A building for the car-less life
Imagine renting an apartment in a building that has no parking. Not on the street, not underground, just no parking.
Would you do it?
Some people are trying, and we’ll see where that goes. I’m scared of this idea because despite all the bad things I say about cars on a near-daily basis, I’m still kind of dependent on mine, though at least I don’t commute daily. But I’m also enthralled by the idea because hell, if we don’t make ourselves ditch them we’ll be stuck with cars until we disappear in a puff of dirty exhaust fumes. Or something. I like drama.
I am 48 years old. I bought my first car at the age of 17. Except for two brief periods, totalling no more than three years altogeher, I’ve owned cars.
That first one occupies a very special place in my heart, and not because it was a great vehicle. It wasn’t. It was a 1979 Chevette, which had long been owned by my grandfather who’d let his son, my uncle, attempt to run it into the ground. He charged me $950 for it in 1988. It was worth maybe $700, although I suckered a pool soul into buying it from me for $600 nearly a year later, just goes to show I’m not the worst buyer.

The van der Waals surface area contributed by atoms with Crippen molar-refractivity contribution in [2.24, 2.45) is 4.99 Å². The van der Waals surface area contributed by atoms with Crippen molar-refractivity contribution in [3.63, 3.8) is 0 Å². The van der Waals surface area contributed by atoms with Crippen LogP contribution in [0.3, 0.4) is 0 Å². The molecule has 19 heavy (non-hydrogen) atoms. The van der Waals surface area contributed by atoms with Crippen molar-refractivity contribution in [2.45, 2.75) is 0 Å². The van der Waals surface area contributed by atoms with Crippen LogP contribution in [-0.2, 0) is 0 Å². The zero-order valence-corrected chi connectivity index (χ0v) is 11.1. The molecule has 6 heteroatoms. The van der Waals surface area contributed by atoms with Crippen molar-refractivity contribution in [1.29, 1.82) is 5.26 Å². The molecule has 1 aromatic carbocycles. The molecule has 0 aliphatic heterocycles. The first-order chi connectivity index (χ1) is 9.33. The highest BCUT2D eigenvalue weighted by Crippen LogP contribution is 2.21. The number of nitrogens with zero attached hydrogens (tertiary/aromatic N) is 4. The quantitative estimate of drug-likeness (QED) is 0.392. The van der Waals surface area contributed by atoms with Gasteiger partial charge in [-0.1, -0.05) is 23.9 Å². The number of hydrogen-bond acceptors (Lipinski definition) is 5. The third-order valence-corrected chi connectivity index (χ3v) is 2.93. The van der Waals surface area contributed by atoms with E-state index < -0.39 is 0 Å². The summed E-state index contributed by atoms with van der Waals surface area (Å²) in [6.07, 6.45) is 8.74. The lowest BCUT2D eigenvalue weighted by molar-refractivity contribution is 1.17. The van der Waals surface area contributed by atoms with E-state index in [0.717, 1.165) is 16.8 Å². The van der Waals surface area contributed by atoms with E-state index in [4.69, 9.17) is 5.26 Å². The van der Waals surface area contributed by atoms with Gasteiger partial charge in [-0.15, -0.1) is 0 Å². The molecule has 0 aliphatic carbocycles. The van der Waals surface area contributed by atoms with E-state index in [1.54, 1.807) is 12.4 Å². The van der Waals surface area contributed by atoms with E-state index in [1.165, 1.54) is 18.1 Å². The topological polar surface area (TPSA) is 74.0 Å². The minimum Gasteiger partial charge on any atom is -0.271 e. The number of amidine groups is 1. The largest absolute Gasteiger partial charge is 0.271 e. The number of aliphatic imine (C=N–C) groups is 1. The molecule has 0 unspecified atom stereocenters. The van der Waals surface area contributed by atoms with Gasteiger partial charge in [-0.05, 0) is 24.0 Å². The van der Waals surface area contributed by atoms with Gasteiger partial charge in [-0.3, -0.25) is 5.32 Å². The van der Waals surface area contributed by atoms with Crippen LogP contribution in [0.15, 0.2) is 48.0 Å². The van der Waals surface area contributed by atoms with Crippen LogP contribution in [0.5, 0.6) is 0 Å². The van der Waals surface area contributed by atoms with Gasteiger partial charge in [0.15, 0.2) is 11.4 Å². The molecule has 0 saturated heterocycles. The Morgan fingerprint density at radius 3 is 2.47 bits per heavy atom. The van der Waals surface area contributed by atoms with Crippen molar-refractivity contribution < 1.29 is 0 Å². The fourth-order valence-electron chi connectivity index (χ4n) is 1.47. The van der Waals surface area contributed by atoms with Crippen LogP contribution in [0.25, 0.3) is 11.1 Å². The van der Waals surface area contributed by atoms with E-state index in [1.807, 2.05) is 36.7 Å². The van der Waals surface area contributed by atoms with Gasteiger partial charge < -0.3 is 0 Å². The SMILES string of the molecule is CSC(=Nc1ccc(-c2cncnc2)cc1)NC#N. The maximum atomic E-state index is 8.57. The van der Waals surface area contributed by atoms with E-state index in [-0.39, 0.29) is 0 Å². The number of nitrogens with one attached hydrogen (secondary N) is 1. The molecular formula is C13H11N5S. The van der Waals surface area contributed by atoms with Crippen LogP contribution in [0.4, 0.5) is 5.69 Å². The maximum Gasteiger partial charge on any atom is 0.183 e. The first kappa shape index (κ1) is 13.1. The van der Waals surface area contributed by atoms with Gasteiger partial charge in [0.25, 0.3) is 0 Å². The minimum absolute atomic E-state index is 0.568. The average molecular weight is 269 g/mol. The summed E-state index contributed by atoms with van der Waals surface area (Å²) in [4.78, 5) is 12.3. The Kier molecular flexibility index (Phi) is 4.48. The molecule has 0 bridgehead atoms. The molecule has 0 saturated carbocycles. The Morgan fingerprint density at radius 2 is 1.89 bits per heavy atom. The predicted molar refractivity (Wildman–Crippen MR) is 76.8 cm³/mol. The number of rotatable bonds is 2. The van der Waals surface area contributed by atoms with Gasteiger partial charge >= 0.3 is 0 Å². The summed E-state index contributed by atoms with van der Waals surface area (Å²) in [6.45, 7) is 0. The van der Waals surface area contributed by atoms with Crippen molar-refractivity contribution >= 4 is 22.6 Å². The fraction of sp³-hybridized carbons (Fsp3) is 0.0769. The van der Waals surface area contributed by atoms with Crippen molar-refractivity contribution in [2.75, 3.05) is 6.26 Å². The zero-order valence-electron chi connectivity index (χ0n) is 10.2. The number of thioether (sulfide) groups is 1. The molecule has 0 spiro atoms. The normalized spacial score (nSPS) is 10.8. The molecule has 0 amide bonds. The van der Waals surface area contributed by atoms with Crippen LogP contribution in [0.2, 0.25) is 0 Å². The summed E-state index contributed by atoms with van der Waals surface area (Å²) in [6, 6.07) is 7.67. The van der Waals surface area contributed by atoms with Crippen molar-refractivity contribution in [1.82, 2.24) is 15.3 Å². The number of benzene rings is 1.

Anyway, I was desperate and bought it (I needed a loan, which my father would co-sign, and I paid back every penny plus interest, on time because I was terrified they’d recall the loan if I didn’t and take my “precious” car away from me).
I was desperate because I needed a way to get out of that horrendous suburb I was stuck in. Sure, there was transit. One bus per hour during the week, one bus every other hour on Saturday, one bus every third hour on Sunday. I needed more transportation than that.
Anyway. I know perfectly well how it feels to be car-dependent. I’ve suffered from this affliction all my life and am not entirely rid of the habit, although I do try. I’m from a generation that equates car ownership with freedom, not its opposite. If you’re older than me that connection is possibly even stronger. If you’re much younger, your feelings may be entirely opposite.
But you know, but. Environment. Terrible commuting. Costs. And the fact that the era of personal transportation at high financial and environmental expense seems so… baby-boomerish. We’re way past the point at which it makes sense to keep building cities for cars, and past time to retrofit our spaces so we can get transit and/or active transportation instead. I’m glad to see some people are taking the plunge to live in a building with no parking around. I’m still too chicken to try it. But I’m working on it…